I don't remember the English or Americans walking through Dresden or Hamburg to honor the innocent victims of the terrorist fire bombing campaign.
23:22 June 4, 2012 by Donalbain
Graumann is a fool. Can he not grasp that what he is doing is utterly counterproductive? Football players are marched to Auschwitz like schoolboys when the issue is the behavior of the supporters. I wonder what the sentiment is among the German national team players? Want to bet whether Graumann has won any supporters there?

It is likely that anti-Jewish sentiment will do nothing but grow in the years ahead. Its when the current generation of political leaders and establishment figures, who are capping public feelings, depart the scene that it should really get interesting.

The notion that Euro 2012 in Poland and Ukraine should be an occasion to memorialize the holocaust was an incredibly incompetent strategic judgment by Graumann in the first place.

Instead of trying to hector and lecture, Graumann and those who think like him should be considering WHY anti-Jewish sentiment is rising world-wide. His emotionalistic spewing will only help guarantee an outcome that he does not want.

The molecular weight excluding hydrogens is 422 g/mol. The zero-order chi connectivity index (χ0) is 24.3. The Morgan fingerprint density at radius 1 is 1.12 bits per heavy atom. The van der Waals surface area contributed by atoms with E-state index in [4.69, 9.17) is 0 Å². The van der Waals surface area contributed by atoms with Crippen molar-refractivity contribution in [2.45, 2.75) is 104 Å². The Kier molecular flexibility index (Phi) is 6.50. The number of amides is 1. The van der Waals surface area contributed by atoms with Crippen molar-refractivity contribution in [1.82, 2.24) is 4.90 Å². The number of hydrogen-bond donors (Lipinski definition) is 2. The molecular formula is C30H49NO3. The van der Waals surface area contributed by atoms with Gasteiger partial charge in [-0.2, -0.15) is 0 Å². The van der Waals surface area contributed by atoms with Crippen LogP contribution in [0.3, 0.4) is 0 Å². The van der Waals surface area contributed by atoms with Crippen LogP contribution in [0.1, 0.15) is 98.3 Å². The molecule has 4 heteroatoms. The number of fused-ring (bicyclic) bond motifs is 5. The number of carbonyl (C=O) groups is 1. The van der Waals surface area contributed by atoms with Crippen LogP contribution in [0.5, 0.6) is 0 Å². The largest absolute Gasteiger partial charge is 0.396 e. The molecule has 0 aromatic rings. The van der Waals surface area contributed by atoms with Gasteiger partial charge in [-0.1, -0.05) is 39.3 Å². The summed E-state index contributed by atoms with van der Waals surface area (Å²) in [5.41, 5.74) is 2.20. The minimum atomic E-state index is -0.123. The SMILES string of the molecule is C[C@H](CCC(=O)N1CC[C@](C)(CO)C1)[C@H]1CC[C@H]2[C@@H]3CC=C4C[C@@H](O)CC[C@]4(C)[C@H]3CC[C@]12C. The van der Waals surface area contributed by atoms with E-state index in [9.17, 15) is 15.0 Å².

23:42 June 4, 2012 by Greysuede
Comment removed by The Local for breach of our terms.
00:41 June 5, 2012 by raandy
It would seem that when a delegation wants to visit one of the death camps that they should first contact the German council for Jews to get their blessing or condemnation. I am sure these people meant no disrespect to the victims.

@zameenzad you are correct that the Treaty of Versailles was draconian by anybodies standards. There were nearly 2 million children that died from malnutrition ,and lack of medicines resulting from the French and English blockade of Germany during the time it took for Germany to agree to this or face a revolt by it's citizens.

One wrong does not empower the abused to commit one with out consequences by creating these death camps,however
04:08 June 5, 2012 by hanskarl
The Draconian requisites of the Treaty of Versailles created WW2 and the conundrum of terror upon the peoples of Europe. Nevertheless, as much as I understand the vileness and inhumanity directed toward the Jewish people in particular during WW2 I find Mr. Graumann's remarks disingenuous at best. The very fact that the team took several of their players to visit this site and to show respect toward the horrors of this and other camps should have at least humbled this man. No one in their right mind can deny what took place. Yet to me Mr. Graumann seems quite insensitive in his own right by denying the players willingness to visit and to show respect toward the Jewish people.